By SHALWAH EVANS
Even after rent increases and a summer hike in homicides, the Mission District continues to be a haven for small business owners with a vision and that’s unlikely to change, owners said.
Moreover, they agreed, the more of them, the better.
More makes the Mission District and the 16th Street corridor a shopping destination, said Sasha Wingate, owner of the Bell Jar: Gorgeous Little Things. Already, Wingate said, they have a neighborhood committee. And even if they sell similar items, she said, others have been supportive of her now nine- month old business.
“We all try to organize little events,” she said.
Even though Bell Jar opened just months before the truth about the housing bubble and the recession hit, she said she is confident that her varied price points will keep customers who want interesting things coming into her store.
“I’m realizing that people don’t have as much money as they had even five months ago,” said the 36-year-old owner. “I’ve got books for $7 and books for $90.”
“I think girls are always going to splurge on that dress once or twice a year…most girls…I know I will,” she continued.
To make that splurge easier, Wingate has ordered less expensive items for the spring. She has invested in more t-shirt dresses that retail for $160 versus silk ones that would cost about $300. She also carries jewelry for under $100, including what has become the signature Bell Jar cocktail ring—a wooden heart set in silver made by a woman in San Diego. She said vintage furniture priced from $250-$400 goes quickly.
Though Bell Jar sometimes gets bad reviews on Yelp saying that the shop is too expensive, Wingate said it only sustains itself. To make money for her personal expenses she freelances as a graphic designer—a job she did full-time for ten years before quitting and opening the store.
“I work very hard but I don’t make a lot of money,” said Wingate. “I’m super poor now and life’s stressful but I would never go back to that place,” she said of the 9 to 5 work day.
Her new career as shop owner also involves security as she’s had to police the drug addicts that attempt to steal from her store from time to time.
“I’ve chased people down the street I’ve caught shoplifting,” she said laughing at herself. “But I love the Mission.”
Johanna Bialkin who owns Aldea on 17th Street off of Mission, agreed. The native New Yorker –although only 5’3”– has had her own run-ins with Mission characters including a drug addict who wandered into the store. Bialkin said she had to come between the addict and a pregnant customer. No matter, it won her points with the shopper.
If it’s an odd way to win customer loyalty, it’s okay with Bialkin who said her right hand woman once worked security at clubs and is a diligent gatekeeper.
“I want people to feel comfortable about coming in and shopping or just coming in and chatting with us,” she said.
Bialkin’s decision to open up in the Mission three years ago seemed an easy one since for her it has the closest feel to New York in all of San Francisco.
“It was a place that spoke to me the most about who I wanted to work with and who I wanted my customer to be,” she said.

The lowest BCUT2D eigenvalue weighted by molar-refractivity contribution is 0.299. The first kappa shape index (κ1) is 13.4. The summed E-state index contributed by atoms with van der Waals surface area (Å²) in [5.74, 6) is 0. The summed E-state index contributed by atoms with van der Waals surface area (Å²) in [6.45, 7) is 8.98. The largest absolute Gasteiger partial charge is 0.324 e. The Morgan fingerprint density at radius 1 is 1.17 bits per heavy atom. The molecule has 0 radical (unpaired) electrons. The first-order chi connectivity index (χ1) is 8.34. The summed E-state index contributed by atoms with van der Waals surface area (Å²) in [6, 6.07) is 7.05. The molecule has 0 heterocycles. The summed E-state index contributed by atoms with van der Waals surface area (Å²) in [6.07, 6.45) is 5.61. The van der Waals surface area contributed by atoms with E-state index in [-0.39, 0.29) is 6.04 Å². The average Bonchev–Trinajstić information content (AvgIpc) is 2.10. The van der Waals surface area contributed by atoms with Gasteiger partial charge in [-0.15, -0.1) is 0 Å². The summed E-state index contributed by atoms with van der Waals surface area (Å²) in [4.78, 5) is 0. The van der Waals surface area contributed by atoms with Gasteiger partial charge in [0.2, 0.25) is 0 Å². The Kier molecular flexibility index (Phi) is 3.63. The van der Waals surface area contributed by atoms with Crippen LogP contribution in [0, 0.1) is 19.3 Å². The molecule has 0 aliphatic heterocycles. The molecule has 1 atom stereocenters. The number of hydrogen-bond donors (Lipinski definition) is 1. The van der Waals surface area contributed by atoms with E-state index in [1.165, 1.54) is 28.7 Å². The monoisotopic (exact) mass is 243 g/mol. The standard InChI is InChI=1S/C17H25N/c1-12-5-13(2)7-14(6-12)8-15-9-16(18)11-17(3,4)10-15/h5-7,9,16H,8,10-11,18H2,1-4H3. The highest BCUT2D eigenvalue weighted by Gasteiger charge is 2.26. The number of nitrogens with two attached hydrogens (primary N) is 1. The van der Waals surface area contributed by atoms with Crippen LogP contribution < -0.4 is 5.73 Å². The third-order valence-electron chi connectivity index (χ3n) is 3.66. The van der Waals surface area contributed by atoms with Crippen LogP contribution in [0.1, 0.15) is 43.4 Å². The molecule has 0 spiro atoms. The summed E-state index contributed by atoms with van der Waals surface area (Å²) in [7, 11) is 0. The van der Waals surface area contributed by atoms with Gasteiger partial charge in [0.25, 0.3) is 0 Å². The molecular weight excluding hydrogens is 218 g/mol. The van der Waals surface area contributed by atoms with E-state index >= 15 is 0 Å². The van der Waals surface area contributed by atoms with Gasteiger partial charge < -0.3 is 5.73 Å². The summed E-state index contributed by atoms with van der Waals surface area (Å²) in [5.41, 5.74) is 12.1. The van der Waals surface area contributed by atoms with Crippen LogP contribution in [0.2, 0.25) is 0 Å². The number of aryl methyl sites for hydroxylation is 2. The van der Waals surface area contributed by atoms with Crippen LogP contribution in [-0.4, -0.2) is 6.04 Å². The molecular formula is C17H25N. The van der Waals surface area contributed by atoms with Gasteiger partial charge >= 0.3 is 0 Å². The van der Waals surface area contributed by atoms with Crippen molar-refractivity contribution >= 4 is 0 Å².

“You walk around, there’s more—I mean you just see more diversity than other neighborhoods.”
Though she said opening the store was difficult because it was a task to get to know the customer, products, what to sell, how to sell it and the right price points, she thinks that after three years she’s getting the hang of it.
“We’re doing okay. I try not to look at numbers from last year,” she said.
Earlier in December the store hosted a holiday party. From 7 p.m. to 9 p.m. customers were invited to have cocktails, hors d’oeuvres and special shopping sales. Bialkin said it was one way to continue to build the community she wants to create with Aldea. As stores close around her, she fights to keep Aldea afloat, the only store on the block. Bialkin said her ranging price points help her do that.
“We try to have things for $5, but we also have stuff for $900,” she said.
The hottest selling items in the store right now are from the baby and kids merchandise. The store does baby registry and full baby rooms including furniture. Bialkin said parents come from all over the city for their baby apparel because they sell rare and heavily sought after goods.
With more than 500 vendors sold in the store, Aldea has grown rapidly. The two online stores aldeahome.com and aldeababy.com still make a large bulk of the income that keeps the store out of the red. Though Bialkin said it sustains itself and seems to do better every year it doesn’t really pay her.
“We’re in a recession,” she said.
Keeping the recession in mind she has stocked the store with items in all price ranges– from $6 Christmas tree ornaments, to blinged out mezuzahs for $36. She said she also gets bad reviews on Yelp for being too expensive but it’s often a misperception because the store looks really nice.
After watching Zolita, a clothing store across the street with a very high price point, close down six months ago after only one year in business, the reality of the failing economy really hit Bialkin. The neighborhood stores and merchants association must show support to each other, and residents must try to shop locally, she said.
But Bialkin acknowledged that she’s a bit jealous of the unity she sees in the Castro merchant’s association. Her hope is that the Mission District shops can come together and look out for each other more.
“There’s room for everyone. The more stores are here, the better for us all,” she said.